Wind Erosion Effects on Soil Properties: A Case Study at Big Spring, Texas.
R. Scott Van Pelt and Ted M. Zobeck. USDA-ARS, Cropping Systems Research Laboratory, 302 West I-20, Big Spring, TX 79720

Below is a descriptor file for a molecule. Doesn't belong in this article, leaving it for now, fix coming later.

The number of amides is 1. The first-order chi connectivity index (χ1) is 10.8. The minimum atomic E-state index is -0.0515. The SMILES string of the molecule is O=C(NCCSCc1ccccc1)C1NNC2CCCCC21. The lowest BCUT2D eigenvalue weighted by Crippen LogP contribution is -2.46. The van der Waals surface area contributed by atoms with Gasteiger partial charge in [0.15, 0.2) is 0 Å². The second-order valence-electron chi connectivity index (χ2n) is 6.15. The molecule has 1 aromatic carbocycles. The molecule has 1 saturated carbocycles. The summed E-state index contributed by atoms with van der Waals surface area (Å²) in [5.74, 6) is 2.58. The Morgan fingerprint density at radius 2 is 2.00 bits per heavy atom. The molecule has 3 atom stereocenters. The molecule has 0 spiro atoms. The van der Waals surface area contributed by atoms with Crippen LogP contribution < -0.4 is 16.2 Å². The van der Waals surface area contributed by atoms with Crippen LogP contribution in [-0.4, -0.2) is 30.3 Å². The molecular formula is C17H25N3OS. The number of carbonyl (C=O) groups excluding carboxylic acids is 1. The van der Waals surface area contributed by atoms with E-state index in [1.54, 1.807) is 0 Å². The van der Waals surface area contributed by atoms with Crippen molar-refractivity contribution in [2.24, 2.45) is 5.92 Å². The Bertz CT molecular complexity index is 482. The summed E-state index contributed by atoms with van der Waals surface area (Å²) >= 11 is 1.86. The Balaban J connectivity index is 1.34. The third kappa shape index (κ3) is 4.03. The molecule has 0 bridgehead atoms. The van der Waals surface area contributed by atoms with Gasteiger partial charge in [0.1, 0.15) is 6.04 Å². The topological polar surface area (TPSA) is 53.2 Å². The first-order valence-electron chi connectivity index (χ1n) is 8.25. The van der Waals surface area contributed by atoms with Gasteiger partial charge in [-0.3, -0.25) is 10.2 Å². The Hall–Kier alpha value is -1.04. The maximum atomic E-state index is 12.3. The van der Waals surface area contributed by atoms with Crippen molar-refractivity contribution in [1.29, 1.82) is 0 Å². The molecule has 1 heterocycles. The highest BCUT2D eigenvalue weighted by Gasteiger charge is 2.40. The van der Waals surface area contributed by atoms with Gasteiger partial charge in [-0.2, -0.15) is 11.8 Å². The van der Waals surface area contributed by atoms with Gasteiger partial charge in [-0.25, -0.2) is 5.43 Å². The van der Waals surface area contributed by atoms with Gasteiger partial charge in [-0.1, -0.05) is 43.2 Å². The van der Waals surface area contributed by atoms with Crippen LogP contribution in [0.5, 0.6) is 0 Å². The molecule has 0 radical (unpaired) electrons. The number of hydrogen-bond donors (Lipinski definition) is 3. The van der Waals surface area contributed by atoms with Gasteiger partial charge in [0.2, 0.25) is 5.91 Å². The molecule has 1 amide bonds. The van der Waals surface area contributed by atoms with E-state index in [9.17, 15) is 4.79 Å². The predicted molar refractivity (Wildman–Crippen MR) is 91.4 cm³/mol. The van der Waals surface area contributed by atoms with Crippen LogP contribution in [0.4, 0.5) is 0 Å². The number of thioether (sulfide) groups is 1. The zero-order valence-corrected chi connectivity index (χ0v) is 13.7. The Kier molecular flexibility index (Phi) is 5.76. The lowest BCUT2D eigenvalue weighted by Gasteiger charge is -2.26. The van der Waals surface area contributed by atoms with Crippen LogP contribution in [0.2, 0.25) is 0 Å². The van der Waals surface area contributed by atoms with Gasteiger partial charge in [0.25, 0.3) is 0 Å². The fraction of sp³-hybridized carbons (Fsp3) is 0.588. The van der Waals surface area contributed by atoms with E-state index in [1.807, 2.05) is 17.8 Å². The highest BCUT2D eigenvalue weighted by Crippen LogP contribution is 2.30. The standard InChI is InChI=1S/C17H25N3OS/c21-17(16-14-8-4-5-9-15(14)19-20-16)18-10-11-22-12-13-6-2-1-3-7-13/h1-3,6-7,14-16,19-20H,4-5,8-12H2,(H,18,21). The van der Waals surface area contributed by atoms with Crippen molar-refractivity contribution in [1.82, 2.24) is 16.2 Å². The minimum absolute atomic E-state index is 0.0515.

Wind erosion degrades soils by several processes including winnowing of fine chemically active soil fractions and, in extreme cases, removal of the entire epipedon. A 91 m radius circle in a 7.5 ha field of Amarillo fine sandy loam (fine mixed thermic Paleustalf) was kept in a bare erodible condition during the fallow season for 12 years in order to take detailed measurements of wind erosion during high velocity wind events. A 6m wide strip along the circumference of this circle was designated as the deposition area and tilled with raised beds in order to capture saltating sand emanating from the circle. The remainder of the field was kept in non-erodible condition. From measurements taken in the field, more than 10 cm of soil loss occurred in the eroded area and more than 30 cm of sand was deposited in the deposition area. Data collected from three crops grown on the field during the 1997–2003 growing seasons indicated that the best growth was obtained in the deposition area and the poorest growth was obtained in the eroded circle. We sampled the soils in the non-eroded, eroded, and depositional areas in order to determine what soil factors may be responsible for the growth responses. We found that the much of the original Ap horizon had been removed from the eroded area resulting in exposure and tillage mixing of the upper Bt horizon and an increase of clay content with respect to the non-eroded sites. The deposition area became increasingly sandy during this time period, but the fine sand fraction was lower than the non-eroded sites indicating that medium sand was the primary aeolian material deposited. Soil nutrient analysis indicated that nitrate was significantly lower and manganese was significantly higher in the eroded area, but no other significant nutrient differences were noted. Infiltration depth data obtained with mini-lysimeters indicated significant differences among all three areas with the greatest depth of infiltration observed in the depositional area and the least depth in the eroded area. Evaporation rate data obtained with the mini-lysimeters indicated significantly less evaporation in the depositional area compared to the other two areas. Penetration resistance data indicated that the depositional area has the least resistance to penetration and the non-eroded area had the greatest resistance. From this case study, we conclude that wind erosion degraded many physical and chemical characteristics of the soil in the eroded area and enhanced the physical soil characteristics in the depositional area. We believe the growth responses noted were the result of a number of soil-related factors differing among the areas including nutrient availability, precipitation capture efficiency, and resistance to root penetration.